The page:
Certain activities are stereotyped to be able to be enjoyed only if you are wealthy or snobby. Sailing, polo, golf are just a few examples. You never really hear about a kid from the inner city getting his cricket bat stolen. And it’s not just sports that have this stigma. Areas like art and classical music are quick to be labeled elitist. But it couldn’t be further from the truth.
The same thing can be said about the symphony. If, like me, you never played an instrument, you might have assumed that the Symphony is all about Bach, Beethoven and bunch of rich people. Older,well dressed, enjoy fine wine and drive luxury sedans kind of people, kind of like a Lexus commercial. I assumed that the Symphony and I would not hang out in the same crowd. Thankfully I decided it was time to stop being an ignorant child and start being a grown up with an open mind. This past fall, I was asked to model in the Kennett Symphony fashion show fundraiser. I didn’t quite know what to expect but I can sheepishly admit that I was surprised when I saw that the ballroom was filled with people of all ages. The music director, Michael Hall was funny, witty and young. I met all kinds of musicians and other members of the community, all were fanatical about supporting a devoted group of musicians from all walks of life.
Classical music is truly around us everywhere, even if we can’t name the title of the piece. It’s the foundation that modern music and many current songs have even used samples of these classical works of art in their own songs. Remember the song by rapper Nas titled “I Can”? The song is a powerful anthem urging kids to stay on track, and the background beat? It’s the very beautiful Für Elise, by Beethoven.
Or how about the classic Tom and Jerry cartoon when Tom keeps getting interrupted by Jerry while he is playing Franz Liszt’s Hungarian Rhapsody no.2?
If you have kids you probably at some point purchased a Baby Einstein DVD. The series was meant to be played to very young kids, even babies, and introduce them to the classics in music, books and art. I bought them because I thought it was my parental obligation to make sure my kids were cultured. But somewhere along the way good intentions got lost in teething, toddlers and sports. I honestly just kind of forgot, and here we are years later, and my kids probably think Bach is the sound a chicken makes.
But it’s not too late! Not for me or for my kids. The key to introducing things to young kids (say elementary school age) is to do it in a fun way. Nobody wants to buy a tux and take their 2-year-old to the opera. And you don’t have to! This Sunday , March 13th, at 2pm, the Kennett Symphony Orchestra is presenting their annual Family Concert. The theme this year is “Music Can Change The World”, and it’s being held at West Chester University. It’s only $5 per person, and that includes a post concert “instrument zoo” where the kids can meet the musicians and see and hold up close the various instruments. Oh and the best part? This is a FAMILY concert, meaning kids will be encouraged to be engaged by prompts from the Music Director. Stomping feet and making noise is totally acceptable, so there is no need to feel pressure to shush a babbling baby. The songs are presented in an interactive method, with conversation before and after each song, within a time frame of about 45 minutes, totally doable for kids to stay entertained. The second best part? This is an informal event, so no pressure to make sure the kids are wearing freshly pressed khakis and new dresses. The main point of this particular concert is to expose kids to classical music and to make it fun. Michael Hall, the music director wants kids to FEEL something when listening to the different pieces, helping to them to understand the power of music to say something without words. Expression through music is fundamental, whether we are the ones producing it or just enjoying listening to it. And that just may be powerful enough to change the world.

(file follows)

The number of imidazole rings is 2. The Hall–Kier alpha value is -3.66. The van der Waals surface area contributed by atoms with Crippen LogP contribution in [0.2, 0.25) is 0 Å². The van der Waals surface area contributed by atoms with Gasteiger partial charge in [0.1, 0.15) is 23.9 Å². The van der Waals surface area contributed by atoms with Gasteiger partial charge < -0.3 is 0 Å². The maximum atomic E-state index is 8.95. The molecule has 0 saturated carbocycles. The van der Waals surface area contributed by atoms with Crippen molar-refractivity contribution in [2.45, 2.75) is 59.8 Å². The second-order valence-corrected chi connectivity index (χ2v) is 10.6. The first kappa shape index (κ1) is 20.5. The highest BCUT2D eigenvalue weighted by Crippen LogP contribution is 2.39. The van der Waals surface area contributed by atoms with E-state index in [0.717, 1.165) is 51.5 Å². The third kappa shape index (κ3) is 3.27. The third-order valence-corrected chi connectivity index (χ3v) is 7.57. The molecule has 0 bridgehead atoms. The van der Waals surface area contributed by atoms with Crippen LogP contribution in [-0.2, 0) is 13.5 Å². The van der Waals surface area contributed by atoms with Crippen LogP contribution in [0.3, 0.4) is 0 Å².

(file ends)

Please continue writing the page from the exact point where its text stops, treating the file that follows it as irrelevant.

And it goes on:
All photos below courtesy and property of Kennett Symphony of Chester County
So now that you know your kids can pretty much wear what they are comfortable in we can focus on you. Here are some ideas for some fun and casual outfits perfect for family outings.
all outfits via suziegaffney.com
*Insider Tip – Make a plan.
If your kids are like mine, every day they are not in school starts with the same question…
What are we doing today?
If, you are like me, answers like laundry and grocery shopping are not exactly greeted with cheers of excitement. I don’t believe in being the full-time source of entertainment for my kids, but once in a while it is nice for all of us to have some sort of plan in place for the day. If you can make it out to Sunday’s symphony I strongly encourage you to visit some of the really great places to eat and shop in West Chester during your visit. Here are some of my favs.
- Dia Doce. – the most amazing cupcakes you will ever have in the most adorable location you will ever see.
3. Need something more than a cupcake to fill your belly?
Rapidough Pizza Pies – owned by the same amazing peeps that have The Classic Diner and Sovano Bistro – so you know it will be amazing! And the kids will love the tablet ordering station, in fact they will probably know how to use it better than you!
4. Maybe the kids were a little loud at the symphony and you need a brewski…
Iron Hill is family friendly (think crayons and cute kids meals – they even a gluten free and allergy menu for the little ones) and if you are lucky to sit outside the kids will have endless amounts of ideas for I Spy!
Thanks for reading!